Brad Stevens

Former college coaches Brad Stevens (left) and Billy Donovan endured more criticism than usual after early NBA playoff exits this season. AP Photo.

LOUISVILLE, Ky. (WDRB) — If you’re making a list of guys who could get any college basketball job they wanted, Brad Stevens and Billy Donovan would top my list.

They’ve won — and won without background noise.

They’ve recruited, developed and produced players who have excelled in the NBA.

They win games, they win alumni gatherings and they win press conferences.

They’ve made the move to the NBA and achieved more than Rick Pitino, John Calipari, Fred Hoiberg, Lon Kruger and others who have tried.

But the trend lines for Donovans and Stevens are no longer soaring. They’re declining.

There’s been grumbling in the cheap and expensive seats in Oklahoma City (Donovan) and Boston (Stevens). They’re being second-guessed more than they were ever second-guessed in college.

Donovan made the Western Conference three years ago and has not won another playoff series. His Thunder squad got bounced by Portland in five easy games.

Stevens did masterful work guiding an injured Boston team to the Eastern Conference finals in 2018. The Celtics just lost four straight to an ascending Milwaukee team by an average of 16.3 points — and were booed in their home arena.

In his seasons Stevens has won as many titles as Pitino, Jim O’Brien or M.L. Carr — zero. Bill Russell, Larry Bird and Paul Pierce aren’t walking through that door.

Even Stevens sounded deflated after Milwaukee punished Boston again Wednesday night.

“I’ll be the first to say that as far as any other year that I’ve been a head coach it’s certainly been the most trying,” Stevens said.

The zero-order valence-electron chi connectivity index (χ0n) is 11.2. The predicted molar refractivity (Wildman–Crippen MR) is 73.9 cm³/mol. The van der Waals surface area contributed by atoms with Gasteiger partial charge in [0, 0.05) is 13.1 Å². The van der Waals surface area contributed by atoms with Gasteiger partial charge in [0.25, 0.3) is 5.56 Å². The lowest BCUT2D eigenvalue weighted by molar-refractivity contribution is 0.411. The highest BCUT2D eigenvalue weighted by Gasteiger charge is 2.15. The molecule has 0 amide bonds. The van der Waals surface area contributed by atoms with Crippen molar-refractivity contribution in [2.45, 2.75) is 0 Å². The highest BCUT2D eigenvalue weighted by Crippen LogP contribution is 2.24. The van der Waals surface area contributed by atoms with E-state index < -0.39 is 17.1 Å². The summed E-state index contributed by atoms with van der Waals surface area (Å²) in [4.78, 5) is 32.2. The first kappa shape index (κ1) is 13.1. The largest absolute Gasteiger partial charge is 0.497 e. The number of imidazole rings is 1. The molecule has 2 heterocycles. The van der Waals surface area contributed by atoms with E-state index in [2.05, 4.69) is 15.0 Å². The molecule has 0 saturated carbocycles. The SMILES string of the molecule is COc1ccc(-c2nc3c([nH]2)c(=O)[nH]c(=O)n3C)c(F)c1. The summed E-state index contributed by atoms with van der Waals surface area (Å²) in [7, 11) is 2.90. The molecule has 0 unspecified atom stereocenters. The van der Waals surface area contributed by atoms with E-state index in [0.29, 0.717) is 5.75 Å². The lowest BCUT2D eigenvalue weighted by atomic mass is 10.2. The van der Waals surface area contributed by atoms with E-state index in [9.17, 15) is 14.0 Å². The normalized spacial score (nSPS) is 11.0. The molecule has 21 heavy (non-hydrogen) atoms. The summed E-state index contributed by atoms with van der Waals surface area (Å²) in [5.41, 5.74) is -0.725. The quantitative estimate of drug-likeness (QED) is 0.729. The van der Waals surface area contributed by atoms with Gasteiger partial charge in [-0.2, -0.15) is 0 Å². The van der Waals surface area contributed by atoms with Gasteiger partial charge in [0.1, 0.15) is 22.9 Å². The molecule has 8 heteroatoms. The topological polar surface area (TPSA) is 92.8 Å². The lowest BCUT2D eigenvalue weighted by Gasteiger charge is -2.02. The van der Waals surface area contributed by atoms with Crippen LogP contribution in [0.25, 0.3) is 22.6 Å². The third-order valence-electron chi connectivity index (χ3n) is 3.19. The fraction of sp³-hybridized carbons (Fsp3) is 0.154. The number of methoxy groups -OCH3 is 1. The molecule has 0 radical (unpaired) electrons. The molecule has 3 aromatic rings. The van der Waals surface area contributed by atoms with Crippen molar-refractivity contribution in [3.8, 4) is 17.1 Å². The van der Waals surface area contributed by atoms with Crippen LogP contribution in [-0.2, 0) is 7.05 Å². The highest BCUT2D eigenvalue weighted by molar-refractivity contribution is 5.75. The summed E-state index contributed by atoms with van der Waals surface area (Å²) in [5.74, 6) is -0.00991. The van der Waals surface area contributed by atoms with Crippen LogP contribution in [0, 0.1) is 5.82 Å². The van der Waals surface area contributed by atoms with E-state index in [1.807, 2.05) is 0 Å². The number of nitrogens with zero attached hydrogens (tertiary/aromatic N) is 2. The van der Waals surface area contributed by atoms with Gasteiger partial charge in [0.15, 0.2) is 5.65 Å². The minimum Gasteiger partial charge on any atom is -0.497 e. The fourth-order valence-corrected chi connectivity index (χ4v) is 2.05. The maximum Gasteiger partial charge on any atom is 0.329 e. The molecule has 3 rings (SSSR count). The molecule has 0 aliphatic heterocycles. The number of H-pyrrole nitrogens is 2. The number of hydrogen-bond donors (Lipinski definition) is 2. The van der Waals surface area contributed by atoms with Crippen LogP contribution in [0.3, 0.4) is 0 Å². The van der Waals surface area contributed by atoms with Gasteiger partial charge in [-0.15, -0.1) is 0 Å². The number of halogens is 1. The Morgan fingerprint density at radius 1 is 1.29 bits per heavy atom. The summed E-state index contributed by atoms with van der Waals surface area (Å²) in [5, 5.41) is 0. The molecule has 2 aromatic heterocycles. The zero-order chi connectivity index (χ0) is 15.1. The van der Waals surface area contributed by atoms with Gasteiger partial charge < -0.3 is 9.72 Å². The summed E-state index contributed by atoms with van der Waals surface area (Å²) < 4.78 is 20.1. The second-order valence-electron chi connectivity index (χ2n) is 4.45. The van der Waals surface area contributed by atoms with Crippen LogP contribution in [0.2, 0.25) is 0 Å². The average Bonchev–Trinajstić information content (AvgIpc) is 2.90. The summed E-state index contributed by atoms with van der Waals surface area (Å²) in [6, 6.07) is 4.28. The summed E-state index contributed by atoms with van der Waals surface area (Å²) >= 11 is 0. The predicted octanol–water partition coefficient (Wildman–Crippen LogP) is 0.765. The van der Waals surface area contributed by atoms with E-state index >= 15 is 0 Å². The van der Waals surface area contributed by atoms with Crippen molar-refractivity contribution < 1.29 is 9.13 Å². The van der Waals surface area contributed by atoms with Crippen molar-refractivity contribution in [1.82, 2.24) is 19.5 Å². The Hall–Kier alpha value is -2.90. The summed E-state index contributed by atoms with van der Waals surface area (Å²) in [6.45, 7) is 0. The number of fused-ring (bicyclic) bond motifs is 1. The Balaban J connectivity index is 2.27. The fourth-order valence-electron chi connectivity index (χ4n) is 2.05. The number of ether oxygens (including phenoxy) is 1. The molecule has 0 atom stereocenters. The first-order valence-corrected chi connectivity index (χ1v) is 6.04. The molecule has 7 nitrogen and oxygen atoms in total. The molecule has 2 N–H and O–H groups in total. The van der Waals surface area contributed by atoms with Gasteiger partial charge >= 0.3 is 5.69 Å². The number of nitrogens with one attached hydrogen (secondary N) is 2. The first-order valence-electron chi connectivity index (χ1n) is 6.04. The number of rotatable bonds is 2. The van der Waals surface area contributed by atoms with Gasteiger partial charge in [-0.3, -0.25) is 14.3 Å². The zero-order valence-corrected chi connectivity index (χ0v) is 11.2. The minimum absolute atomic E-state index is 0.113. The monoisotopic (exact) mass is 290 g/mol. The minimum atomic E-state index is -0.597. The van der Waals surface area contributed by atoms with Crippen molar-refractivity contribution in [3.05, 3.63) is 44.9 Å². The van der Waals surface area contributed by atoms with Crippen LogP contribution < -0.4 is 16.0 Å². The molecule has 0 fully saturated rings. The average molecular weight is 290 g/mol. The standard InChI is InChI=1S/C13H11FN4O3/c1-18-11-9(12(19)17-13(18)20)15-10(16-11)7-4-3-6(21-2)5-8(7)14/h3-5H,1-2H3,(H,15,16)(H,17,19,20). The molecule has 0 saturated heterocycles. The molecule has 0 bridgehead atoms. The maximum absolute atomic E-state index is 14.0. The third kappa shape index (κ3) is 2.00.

“I think I did a bad job. Like, at the end of the day, as a coach, if your team doesn’t find its best fit together, that’s on you. So I’ll do a lot of deep dives into how I can be better.”

It’s the first time a season ended with grumbling directed at Stevens. With Kyrie Irving and Gordon Hayward healthy and LeBron James relocated to the Western Conference, this was supposed to the season that Boston made its move.

Reminder: Before the season, the Celtics were listed as an 8-to-1 pick to win the NBA title, the fourth overall choice.

Didn’t happen. Not in the playoffs. Not in the regular season.

Milwaukee, Toronto and, at times, even Philadelphia, have looked like the teams to beat in the Eastern Conference in 2019 — and beyond.

For Donovan, the situation is gloomier. When the Thunder lost Kevin Durant to Golden State in free agency after the 2016, they lost their mojo as legitimate Western Conference contenders.

Durant made comments critical of Donovan on Twitter. He later apologized. Too late. Damage done. One of the game’s greatest players was on the record saying he did not like playing for Donovan. Billy the Kid never had that problem in Gainesville.

Welcome to the NBA, where Donovan still has to live with the antics of Russell Westbrook.

But without Durant, OKC has been eliminated in the first round of the playoffs three straight seasons. Without Durant, his post-season record is 4-12.

What’s next?

I’d expect both to be at the NBA Draft Combine in Chicago next week, searching for players they can draft and develop. They won’t run from their challenges.

Donovan has one season remaining on the original $30 million contract he signed when he left Florida for the NBA in 2015.

Stevens signed a six-year, $22 million deal when he left Butler in 2013 but that contract was extended by three years to 2022.

Translation: Unless the Thunder extend Donovan before next season, the chatter about him will be unrelenting.

Stevens figures to have the opportunity to get the Celtics back to playing how they played before the locker room went sour around Irving.

They have already survived longer than most college guys who made the transition. Donovan and Stevens rank in the Top 10 in tenure among NBA head coaches, where guys generally get the ziggy after one, two or three seasons.

Any athletic director who wants to win, and win big, has Donovan and Stevens on their speed dials.

The minute either decides he wants to return to campus, he becomes the Best Available Candidate, especially if a prime-time job like Duke, North Carolina or elsewhere on the upper tier become available.

This was the season the NBA stopped going gaga about Stevens and Donovan. I wonder if it’s the season that one of them will return to college basketball.

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